US5373254Jan 15, 1993Dec 13, 1994Hitachi, Ltd.Method and apparatus for controlling phase of a system clock signal for switching the system clock signal
US5392437Nov 6, 1992Feb 21, 1995Intel CorporationMethod and apparatus for independently stopping and restarting functional units
US5422806 *Mar 15, 1994Jun 6, 1995Acc Microelectronics CorporationTemperature control for a variable frequency CPU
US5490059 *Sep 2, 1994Feb 6, 1996Advanced Micro Devices, Inc.Heuristic clock speed optimizing mechanism and computer system employing the same
US5495617Jun 2, 1995Feb 27, 1996Nec CorporationOn demand powering of necesssary portions of execution unit by decoding instruction word field indications which unit is required for execution
US5499214 *Jun 10, 1994Mar 12, 1996Mitsubishi Denki Kabushiki KaishaOscillator circuit generating a clock signal having a temperature dependent cycle and a semiconductor memory device including the same
US5502838 *Apr 28, 1994Mar 26, 1996Consilium Overseas LimitedTemperature management for integrated circuits
US5544120 *Apr 7, 1994Aug 6, 1996Kabushiki Kaisha ToshibaSemiconductor integrated circuit including ring oscillator of low current consumption
US5557551Jul 18, 1995Sep 17, 1996International Business Machines CorporationMethod and apparatus for a thermal protection unit
US5627412Jun 7, 1995May 6, 1997Norand CorporationDynamically switchable power supply
US5638418 *Jun 7, 1994Jun 10, 1997Dallas Semiconductor CorporationTemperature detector systems and methods
US5719800Jun 30, 1995Feb 17, 1998Intel CorporationPerformance throttling to reduce IC power consumption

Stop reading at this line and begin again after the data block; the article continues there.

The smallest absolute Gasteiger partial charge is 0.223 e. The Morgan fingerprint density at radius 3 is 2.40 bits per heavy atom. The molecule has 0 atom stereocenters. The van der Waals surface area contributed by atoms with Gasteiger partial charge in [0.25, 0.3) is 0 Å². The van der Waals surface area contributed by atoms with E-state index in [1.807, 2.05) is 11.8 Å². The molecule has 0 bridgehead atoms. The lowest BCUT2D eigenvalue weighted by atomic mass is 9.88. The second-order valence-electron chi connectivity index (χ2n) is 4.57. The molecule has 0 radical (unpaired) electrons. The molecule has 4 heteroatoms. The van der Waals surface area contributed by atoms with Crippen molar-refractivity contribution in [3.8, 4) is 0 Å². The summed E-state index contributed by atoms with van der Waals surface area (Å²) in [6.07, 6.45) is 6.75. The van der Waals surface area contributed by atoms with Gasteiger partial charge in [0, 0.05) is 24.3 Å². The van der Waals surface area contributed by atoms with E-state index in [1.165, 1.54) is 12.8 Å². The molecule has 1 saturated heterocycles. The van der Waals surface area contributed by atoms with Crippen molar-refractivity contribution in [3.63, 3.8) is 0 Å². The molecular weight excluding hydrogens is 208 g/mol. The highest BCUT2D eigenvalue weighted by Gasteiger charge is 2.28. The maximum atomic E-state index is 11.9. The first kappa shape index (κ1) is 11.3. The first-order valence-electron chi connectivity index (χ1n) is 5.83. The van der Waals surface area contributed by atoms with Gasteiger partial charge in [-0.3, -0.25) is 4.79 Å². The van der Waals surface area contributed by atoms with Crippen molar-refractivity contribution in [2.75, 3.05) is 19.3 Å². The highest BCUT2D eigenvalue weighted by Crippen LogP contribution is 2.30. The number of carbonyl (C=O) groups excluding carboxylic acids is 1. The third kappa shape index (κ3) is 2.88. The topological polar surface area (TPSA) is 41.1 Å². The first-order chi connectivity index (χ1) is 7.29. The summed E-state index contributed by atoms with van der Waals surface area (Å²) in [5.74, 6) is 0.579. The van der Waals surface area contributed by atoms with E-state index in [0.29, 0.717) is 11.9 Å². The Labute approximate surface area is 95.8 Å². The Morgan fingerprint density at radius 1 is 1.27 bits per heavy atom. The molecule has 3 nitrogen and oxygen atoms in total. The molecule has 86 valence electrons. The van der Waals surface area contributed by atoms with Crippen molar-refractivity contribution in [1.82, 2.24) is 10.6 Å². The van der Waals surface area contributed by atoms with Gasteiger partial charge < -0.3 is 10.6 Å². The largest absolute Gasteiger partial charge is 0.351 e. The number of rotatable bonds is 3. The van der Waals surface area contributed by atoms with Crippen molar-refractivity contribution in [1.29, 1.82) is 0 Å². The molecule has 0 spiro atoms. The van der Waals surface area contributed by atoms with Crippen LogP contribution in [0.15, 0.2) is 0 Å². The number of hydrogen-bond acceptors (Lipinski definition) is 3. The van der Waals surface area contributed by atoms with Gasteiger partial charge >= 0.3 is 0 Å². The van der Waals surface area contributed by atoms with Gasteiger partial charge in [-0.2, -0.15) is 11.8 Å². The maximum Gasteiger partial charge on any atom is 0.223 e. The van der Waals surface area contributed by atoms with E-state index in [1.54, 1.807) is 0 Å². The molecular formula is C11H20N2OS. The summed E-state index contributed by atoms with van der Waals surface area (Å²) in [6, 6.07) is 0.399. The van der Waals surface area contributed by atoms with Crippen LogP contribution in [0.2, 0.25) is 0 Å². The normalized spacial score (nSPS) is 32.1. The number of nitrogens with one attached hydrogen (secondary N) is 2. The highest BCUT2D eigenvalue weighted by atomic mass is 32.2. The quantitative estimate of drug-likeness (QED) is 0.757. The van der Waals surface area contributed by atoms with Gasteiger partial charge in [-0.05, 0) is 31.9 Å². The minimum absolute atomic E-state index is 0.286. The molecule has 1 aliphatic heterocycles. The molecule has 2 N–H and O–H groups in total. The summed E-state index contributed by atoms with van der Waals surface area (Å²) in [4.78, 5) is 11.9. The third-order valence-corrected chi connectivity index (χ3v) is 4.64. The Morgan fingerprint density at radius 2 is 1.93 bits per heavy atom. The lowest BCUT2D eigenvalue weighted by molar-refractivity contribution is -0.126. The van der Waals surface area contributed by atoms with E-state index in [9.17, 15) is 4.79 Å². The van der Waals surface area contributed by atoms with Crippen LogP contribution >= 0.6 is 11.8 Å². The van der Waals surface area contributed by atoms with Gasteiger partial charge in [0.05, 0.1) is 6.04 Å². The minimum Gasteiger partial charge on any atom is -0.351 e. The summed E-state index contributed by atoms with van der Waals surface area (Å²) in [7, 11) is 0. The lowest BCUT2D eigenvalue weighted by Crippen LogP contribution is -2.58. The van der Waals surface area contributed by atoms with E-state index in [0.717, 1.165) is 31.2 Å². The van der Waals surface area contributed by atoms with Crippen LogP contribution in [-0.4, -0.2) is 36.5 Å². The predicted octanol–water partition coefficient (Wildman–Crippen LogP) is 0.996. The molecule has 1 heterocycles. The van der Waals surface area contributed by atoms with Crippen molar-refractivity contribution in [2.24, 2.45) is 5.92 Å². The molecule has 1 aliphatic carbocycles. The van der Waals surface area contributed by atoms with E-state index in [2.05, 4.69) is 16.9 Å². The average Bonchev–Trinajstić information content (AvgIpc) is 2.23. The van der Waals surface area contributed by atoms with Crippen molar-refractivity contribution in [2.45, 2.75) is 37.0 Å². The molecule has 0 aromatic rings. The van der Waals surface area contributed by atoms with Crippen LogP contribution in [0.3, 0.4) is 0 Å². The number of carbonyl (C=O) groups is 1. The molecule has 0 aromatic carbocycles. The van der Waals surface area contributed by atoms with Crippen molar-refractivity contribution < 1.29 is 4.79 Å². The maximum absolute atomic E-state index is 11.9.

US5723998Jul 28, 1995Mar 3, 1998Yamaha CorporationElectronic circuit with operation self-control function
US5727193 *May 18, 1995Mar 10, 1998Seiko Epson CorporationClock signal and line voltage control for efficient power consumption
US5745375 *Sep 29, 1995Apr 28, 1998Intel CorporationFor use by an electronic device
US5752011Jun 20, 1994May 12, 1998Thomas; C. DouglasMethod and system for controlling a processor's clock frequency in accordance with the processor's temperature
US5766228Oct 11, 1996Jun 16, 1998Ela Medical S.A.Enslaved active implantable medical device with reduced power consumption
US5781783Jun 28, 1996Jul 14, 1998Intel CorporationMethod and apparatus for dynamically adjusting the power consumption of a circuit block within an integrated circuit
US5798667 *May 16, 1994Aug 25, 1998At&T Global Information Solutions CompanyMethod and apparatus for regulation of power dissipation
US5815724Mar 29, 1996Sep 29, 1998Intel CorporationMethod and apparatus for controlling power consumption in a microprocessor
US5822369Aug 28, 1995Oct 13, 1998Mitsubishi Denki Kabushiki KaishaSensor device
US5825674 *Nov 28, 1995Oct 20, 1998Intel CorporationPower control for mobile electronics using no-operation instructions
US5829879Dec 23, 1996Nov 3, 1998Motorola, Inc.Temperature sensor
US5832284 *Dec 23, 1996Nov 3, 1998International Business Machines CorporationSelf regulating temperature/performance/voltage scheme for micros (X86)
US5835885 *Jun 5, 1997Nov 10, 1998Giga-Byte Technology Co., Ltd.Over temperature protection method and device for a central processing unit
US5838578 *Jun 6, 1996Nov 17, 1998Intel CorporationMethod and apparatus for programmable thermal sensor for an integrated circuit
US5902044 *Jun 27, 1997May 11, 1999International Business Machines CorporationIntegrated hot spot detector for design, analysis, and control
US5940785 *Apr 29, 1996Aug 17, 1999International Business Machines CorporationPerformance-temperature optimization by cooperatively varying the voltage and frequency of a circuit
US5940786 *Nov 22, 1996Aug 17, 1999Eaton CorporationTemperature regulated clock rate for microprocessors
US5964881Nov 11, 1997Oct 12, 1999Advanced Micro DevicesSystem and method to control microprocessor startup to reduce power supply bulk capacitance needs
US5974557Aug 18, 1997Oct 26, 1999Thomas; C. DouglassMethod and system for performing thermal and power management for a computer
US6029006Dec 23, 1996Feb 22, 2000Motorola, Inc.Data processor with circuit for regulating instruction throughput while powered and method of operation
US6047248Oct 19, 1998Apr 4, 2000International Business Machines CorporationPerformance-temperature optimization by cooperatively varying the voltage and frequency of a circuit